Decreases anxiety

bunch of healing coneflowers and sack with dried echinacea flowers on wooden plank, herbal medicine

For far too many of us, anxiety is a debilitating disease. The constant panic and persistent worry take a toll on our physical and mental health, and anxiety disorders can lead to drug abuse, depression, and insomnia. Fortunately, echinacea may help to reduce anxiety. In one study, participants who were administered a higher dose of echinacea experienced reduced anxiety levels after just three days of use and these reduced levels remained stable throughout the study.


Protects against cancer

A bottle of echinacea essential oil with fresh echinacea flowers on a dark background

There’s been some interesting research surrounding echinacea and its effects on certain cancers. In one study, researchers discovered the cichoric acid from Echinacea purpurea extract decreased colon cancer cell activity and eliminated some cancer cells. In another study, echinacea extract caused the death of lung cancer cells. Researchers need to conduct more research on these effects, but these results are significant.


Reduces the need for antibiotics

Bottles of homeopathic globules, healthy echinacea flowers in black ceramic bowl, books, mortar and medicinal herbs on wooden board. Homeopathy medicine.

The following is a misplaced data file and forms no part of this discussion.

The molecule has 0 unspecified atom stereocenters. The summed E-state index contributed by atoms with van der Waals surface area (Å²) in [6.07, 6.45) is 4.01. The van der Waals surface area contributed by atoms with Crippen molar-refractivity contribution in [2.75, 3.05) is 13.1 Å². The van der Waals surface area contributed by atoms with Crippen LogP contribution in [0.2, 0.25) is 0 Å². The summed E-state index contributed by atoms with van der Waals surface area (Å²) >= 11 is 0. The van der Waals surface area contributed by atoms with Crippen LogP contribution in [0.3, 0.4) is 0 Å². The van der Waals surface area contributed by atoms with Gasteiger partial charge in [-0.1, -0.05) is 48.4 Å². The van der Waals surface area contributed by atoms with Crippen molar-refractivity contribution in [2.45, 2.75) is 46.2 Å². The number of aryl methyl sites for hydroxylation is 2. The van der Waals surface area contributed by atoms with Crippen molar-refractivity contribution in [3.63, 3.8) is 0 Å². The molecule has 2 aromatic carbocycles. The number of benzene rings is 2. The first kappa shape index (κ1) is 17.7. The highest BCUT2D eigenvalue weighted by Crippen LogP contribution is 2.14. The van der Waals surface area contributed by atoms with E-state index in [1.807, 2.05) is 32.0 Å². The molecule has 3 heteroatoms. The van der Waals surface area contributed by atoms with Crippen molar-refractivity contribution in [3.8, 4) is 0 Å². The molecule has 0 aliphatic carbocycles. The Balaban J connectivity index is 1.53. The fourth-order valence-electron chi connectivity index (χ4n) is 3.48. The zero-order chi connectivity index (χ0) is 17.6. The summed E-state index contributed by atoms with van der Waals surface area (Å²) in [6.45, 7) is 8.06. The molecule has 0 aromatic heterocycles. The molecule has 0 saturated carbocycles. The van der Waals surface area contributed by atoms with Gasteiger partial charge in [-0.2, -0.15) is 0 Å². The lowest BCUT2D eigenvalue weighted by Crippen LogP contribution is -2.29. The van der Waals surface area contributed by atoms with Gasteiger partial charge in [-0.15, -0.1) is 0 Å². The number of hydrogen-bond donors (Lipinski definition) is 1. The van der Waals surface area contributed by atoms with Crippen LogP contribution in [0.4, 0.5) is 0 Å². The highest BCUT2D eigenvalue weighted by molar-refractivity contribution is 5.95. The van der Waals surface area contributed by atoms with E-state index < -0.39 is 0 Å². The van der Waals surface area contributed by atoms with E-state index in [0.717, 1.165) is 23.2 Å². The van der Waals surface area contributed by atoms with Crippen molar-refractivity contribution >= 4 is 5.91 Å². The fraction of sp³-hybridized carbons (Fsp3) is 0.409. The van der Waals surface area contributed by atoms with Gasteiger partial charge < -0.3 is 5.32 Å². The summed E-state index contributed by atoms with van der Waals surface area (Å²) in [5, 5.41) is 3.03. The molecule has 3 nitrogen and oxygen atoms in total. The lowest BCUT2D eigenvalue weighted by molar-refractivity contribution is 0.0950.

Bacterial infections linked to ear infections, pneumonia, and sinus infections may require antibiotics. However, if antibiotics are used too frequently, it can lead to antimicrobial resistance and wipe out the “good” bacteria in our bodies. In a search to discover alternative treatments, scientists administered echinacea or vitamin C to a group of children. The children given echinacea were less likely to have respiratory illnesses that could develop into bacterial infections thus reducing the need for antibiotics.


Relieves sore throats

Bottles of healthy tincture or infusion, mortar and bowls of medicinal herbs, old books on wooden table. Herbal medicine.

Although sore throats are often thought to be associated with strep throat, most are caused by viral infections. With a virus, you must wait for it to run its course and find symptom relief in the meantime. As a natural treatment option, echinacea has proven to be effective in relieving the symptoms of sore throats. Researchers studied the differences between an echinacea/sage spray and a chlorhexidine/lidocaine spray when participants reported throat pain. The echinacea/sage spray was equally effective as the chlorhexidine/lidocaine spray in reducing pain, proving to be a viable treatment for sore throat.


Reduces acne

Bottle of herbal pills, mortar of healthy echinacea herbs and dry coneflower bunch on wooden table.

Acne is often caused by inflammation, bacteria, and clogged hair follicles. Just as echinacea can calm eczema, there’s evidence that it can do the same for acne. In a lab study, P acne—a type of bacterium acne—induced secretion of pro-inflammatory cytokines. When researchers introduced echinacea, it brought cytokine numbers back to normal, supporting the use of echinacea as an effective acne treatment.



Innovation for Good

Innovation for Good

Neil ZevnikNeil Zevnik